Core Animator has been out for two weeks now, and we can’t be anything but excited for the amount of support that we’ve received from the development community. Discussing the product, answering questions, and contemplating new features with people that are as excited about the app as we are has been great.
We thank all of you, for your praise, your criticism, and your invaluable feedback. We’re listening and much of what we have heard has ended up on our development schedule.
As I believe most development tools are, Core Animator was born out of pain.
In late 2012 we were working on our second puppet theater app “Puppet Pals: 2”. In both the first and second version of Puppet Pals, we used the Core Animation framework directly. It gave us everything we needed to perform user-driven animations and allow them to be recorded and played back.
We upped the ante in Puppet Pals: 2. Our new puppets could walk and talk, and that’s when things began to hurt. Hand coding the rigging and animation for multi-jointed character walk cycles is complex. And we weren’t just doing humanoids, but ungulates as well.
That’s just to rig a single character. Animating it was more complicated. For ungulates, we had over 2,000 values representing the rotation of multiple limbs across all keyframes of the animation. Despite how difficult it was to manage and tweak the animation, we were very happy with what we managed to do.
By the end of 2012 we shipped Puppet Pals: 2. With the product launch behind us, it was time to look forward. If we were going to continue to do what we had just done, we had to find a way to make it easier. Searching for tools that might help us generate complex animations and run them within the context of Core Animation proved fruitless. We decided that if we really wanted this tool, we’d have to write it ourselves.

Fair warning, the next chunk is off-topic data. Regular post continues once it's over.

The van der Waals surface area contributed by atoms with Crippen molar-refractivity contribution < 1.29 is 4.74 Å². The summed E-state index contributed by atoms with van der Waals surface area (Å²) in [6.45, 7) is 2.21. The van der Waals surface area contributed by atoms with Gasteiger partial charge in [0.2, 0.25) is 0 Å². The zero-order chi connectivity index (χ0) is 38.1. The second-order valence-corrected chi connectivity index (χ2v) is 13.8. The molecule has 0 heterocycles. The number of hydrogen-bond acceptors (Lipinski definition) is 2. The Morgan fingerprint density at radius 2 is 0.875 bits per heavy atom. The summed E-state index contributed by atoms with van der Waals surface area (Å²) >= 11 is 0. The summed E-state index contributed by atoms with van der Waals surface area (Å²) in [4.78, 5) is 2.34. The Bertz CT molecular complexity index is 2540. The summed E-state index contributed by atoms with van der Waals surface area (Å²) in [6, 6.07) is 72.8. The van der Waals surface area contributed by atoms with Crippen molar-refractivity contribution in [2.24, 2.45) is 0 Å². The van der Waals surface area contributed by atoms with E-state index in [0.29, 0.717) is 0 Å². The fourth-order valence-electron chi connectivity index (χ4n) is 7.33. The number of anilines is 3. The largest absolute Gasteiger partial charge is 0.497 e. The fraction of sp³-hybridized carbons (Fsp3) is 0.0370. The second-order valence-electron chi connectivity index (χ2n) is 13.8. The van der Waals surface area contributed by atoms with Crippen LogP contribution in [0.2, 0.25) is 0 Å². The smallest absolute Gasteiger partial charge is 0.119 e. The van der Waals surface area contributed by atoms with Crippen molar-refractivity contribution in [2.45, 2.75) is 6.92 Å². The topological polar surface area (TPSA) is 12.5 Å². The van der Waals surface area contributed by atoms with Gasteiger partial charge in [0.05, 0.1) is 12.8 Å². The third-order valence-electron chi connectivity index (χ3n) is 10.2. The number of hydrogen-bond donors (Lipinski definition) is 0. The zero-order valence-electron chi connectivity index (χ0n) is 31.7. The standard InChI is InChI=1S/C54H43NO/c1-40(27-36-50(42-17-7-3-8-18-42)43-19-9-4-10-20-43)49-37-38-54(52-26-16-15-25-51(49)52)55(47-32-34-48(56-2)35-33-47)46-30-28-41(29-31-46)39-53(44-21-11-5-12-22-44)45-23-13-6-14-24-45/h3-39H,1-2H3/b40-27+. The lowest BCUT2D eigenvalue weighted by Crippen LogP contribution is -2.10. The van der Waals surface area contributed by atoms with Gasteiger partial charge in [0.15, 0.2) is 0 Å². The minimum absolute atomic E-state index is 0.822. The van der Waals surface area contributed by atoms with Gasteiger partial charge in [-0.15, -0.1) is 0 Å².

In April of 2013 we made our first commit and Core Animator was under way. We were quick to prototype things out and had some basic functionality to show at WWDC 2013. We were hoping to hear that others, like ourselves, would be interested in a tool like this. To those that we talked to, the reaction seemed favorable and we went home excited to continue its development.
Our timeline was quite aggresive for our small team and we hoped to have something shipped by May of 2014 so we could be ready for WWDC in June of that year. But 2013 was a very busy year for us. Disney, liking what they saw in Puppet Pals, partnered with us and we shipped 3 apps with them that year. However, progress on Core Animator continued and by our intended ship date it was ready for internal use.
We used our new tool rigorously and in August of 2014 Disney’s Sherrif Callie shipped, completely animated using Core Animator. This was a very exciting time for us as we started to see the payoff for creating our animation tool. Rigging and animating our characters was simple and we saved so much time compared to our previous workflow.
Using Core Animator in a production app also revealed several short comings in the tool. With a new list bugs and features, we set our sights on the end of the year. By December our new product entered beta, and in the beginning of February 2015, we submitted our new app to the App Store.
Overall, we are very happy with what we’ve shipped. It’s a product that has saved us countless hours internally. More importantly it has improved the quality of our apps. We understand there are many more features that our users would like to see. We’re looking forward to developing them. Core Animator has a bright future. And we have you to thank for that.